The Public Pulse of Conservation is a survey of Aotearoa New Zealand residents conducted by the Department of
Conservation. The survey is administered on behalf of the department by Ipsos, and captures 1,000 responses every month.
The results from each monthly survey ‘wave’ are normally published by the end of the month in which they are collected.
Ipsos collates a monthly topline report summarising the findings from the survey. The report for the October 2022 wave,
surveying activity from the previous month - September 2022, is available below.
Key findings for October 2022
- 44% have visited at least one Protected Natural Area in the past month, while
29% have visited at least one Protected Heritage Place. This remains stable
compared to the past two months but is higher than a year ago, no doubt
reflecting how Auckland was in a Covid-19 lockdown 12 months ago.
- Visitation frequency has increased too, in line with expected seasonal
- Satisfaction with the overall experience at Protected Natural Areas remains
high, especially for the exercise. However, satisfaction with the condition of
toilets remains less satisfactory, and information and stories about nature,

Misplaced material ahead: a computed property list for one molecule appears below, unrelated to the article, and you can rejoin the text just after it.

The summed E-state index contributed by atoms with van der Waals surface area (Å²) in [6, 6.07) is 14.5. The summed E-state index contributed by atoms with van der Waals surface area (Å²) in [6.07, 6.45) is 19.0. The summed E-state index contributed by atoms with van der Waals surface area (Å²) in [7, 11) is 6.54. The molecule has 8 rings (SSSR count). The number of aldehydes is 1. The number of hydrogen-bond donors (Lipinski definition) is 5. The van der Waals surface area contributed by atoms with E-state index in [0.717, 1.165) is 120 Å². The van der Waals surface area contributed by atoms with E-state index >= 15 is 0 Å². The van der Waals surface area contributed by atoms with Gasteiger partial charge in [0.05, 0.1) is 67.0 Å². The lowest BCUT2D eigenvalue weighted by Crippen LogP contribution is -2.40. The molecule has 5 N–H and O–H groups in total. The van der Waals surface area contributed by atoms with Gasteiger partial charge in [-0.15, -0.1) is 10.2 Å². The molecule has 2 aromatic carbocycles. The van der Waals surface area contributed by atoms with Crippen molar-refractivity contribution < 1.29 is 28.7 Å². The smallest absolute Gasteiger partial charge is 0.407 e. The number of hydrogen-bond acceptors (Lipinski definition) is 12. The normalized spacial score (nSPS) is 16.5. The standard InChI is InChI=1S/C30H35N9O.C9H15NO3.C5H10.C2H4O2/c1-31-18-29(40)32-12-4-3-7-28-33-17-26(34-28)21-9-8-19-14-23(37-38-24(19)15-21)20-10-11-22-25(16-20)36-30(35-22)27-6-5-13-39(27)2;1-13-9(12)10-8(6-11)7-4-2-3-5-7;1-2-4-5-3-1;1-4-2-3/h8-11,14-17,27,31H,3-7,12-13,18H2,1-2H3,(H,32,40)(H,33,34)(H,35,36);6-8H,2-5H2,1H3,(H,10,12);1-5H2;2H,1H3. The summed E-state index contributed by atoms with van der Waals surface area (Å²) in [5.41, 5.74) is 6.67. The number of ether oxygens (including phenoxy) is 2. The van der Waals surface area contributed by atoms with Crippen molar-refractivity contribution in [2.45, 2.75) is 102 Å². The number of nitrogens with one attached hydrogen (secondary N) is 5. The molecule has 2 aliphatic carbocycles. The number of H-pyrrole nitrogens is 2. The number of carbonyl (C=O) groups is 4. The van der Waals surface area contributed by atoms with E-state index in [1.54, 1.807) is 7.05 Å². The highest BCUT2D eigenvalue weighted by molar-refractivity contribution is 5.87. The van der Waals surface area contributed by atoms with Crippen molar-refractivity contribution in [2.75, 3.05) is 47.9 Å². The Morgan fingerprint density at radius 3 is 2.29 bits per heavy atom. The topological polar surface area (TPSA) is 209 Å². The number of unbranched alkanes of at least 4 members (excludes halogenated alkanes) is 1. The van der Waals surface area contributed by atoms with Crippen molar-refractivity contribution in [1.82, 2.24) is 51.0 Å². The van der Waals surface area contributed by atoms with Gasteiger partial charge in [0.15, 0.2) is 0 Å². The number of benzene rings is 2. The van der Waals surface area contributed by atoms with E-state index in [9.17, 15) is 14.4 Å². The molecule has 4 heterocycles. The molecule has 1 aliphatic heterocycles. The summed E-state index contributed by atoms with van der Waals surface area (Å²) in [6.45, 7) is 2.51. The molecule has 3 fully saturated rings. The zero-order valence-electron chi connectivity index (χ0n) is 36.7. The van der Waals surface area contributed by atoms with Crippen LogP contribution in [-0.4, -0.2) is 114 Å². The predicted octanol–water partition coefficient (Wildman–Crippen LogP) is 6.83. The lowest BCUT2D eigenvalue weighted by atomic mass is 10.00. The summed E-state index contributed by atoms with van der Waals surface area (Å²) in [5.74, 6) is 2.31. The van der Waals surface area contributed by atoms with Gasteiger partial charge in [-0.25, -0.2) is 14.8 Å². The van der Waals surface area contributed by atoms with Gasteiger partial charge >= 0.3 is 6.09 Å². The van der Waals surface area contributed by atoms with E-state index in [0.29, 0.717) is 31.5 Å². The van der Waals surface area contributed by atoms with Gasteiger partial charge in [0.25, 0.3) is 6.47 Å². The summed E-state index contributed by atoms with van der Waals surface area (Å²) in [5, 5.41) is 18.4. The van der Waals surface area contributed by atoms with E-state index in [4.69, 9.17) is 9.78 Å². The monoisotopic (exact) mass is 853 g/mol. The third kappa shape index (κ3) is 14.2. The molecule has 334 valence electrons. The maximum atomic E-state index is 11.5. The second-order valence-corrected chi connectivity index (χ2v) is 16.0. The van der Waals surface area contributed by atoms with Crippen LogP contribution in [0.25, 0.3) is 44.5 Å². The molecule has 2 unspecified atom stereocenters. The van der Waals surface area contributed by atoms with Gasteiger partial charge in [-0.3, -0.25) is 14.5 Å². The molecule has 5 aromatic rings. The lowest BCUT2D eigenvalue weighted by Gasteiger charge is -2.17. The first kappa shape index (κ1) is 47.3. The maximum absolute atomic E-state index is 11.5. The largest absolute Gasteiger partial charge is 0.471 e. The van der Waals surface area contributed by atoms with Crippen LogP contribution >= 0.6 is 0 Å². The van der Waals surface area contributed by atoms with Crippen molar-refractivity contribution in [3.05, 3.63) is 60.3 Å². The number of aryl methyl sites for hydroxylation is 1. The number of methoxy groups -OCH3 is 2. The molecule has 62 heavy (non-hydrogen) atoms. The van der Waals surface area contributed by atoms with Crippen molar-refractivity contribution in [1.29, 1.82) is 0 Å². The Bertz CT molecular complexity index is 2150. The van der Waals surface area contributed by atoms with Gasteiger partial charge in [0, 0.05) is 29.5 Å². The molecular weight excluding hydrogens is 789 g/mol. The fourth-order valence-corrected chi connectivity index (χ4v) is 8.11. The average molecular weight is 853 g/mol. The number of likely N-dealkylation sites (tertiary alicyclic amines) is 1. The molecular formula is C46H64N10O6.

Māori culture could be improved.
- Protected Natural Areas’ NPS has fallen due to an increase in detractors and
decrease in promoters. This may be a seasonal effect given the low score also
recorded in October 2021, reflecting the winter period being covered.
- Satisfaction with the overall experience at Protected Heritage Places has
decreased slightly, with facilities satisfaction continuing a very slow decline.
Although not statistically significant, the consequtive falls in satisfaction with
PHP signage and maintenance should be noted. Despite minor declines in
facility satisfaction, most visitors remain highly positive about their most recent
experience at a Protected Heritage Place.
- Protected Heritage Places’ NPS has continued to decrease, now at its lowest
level since tracking began
The Sustainable Tourism Explorer will soon be updated with measures from the Public Pulse of Conservation survey, and a
data release page will be developed to surface key data for you to interact and download for your own insights.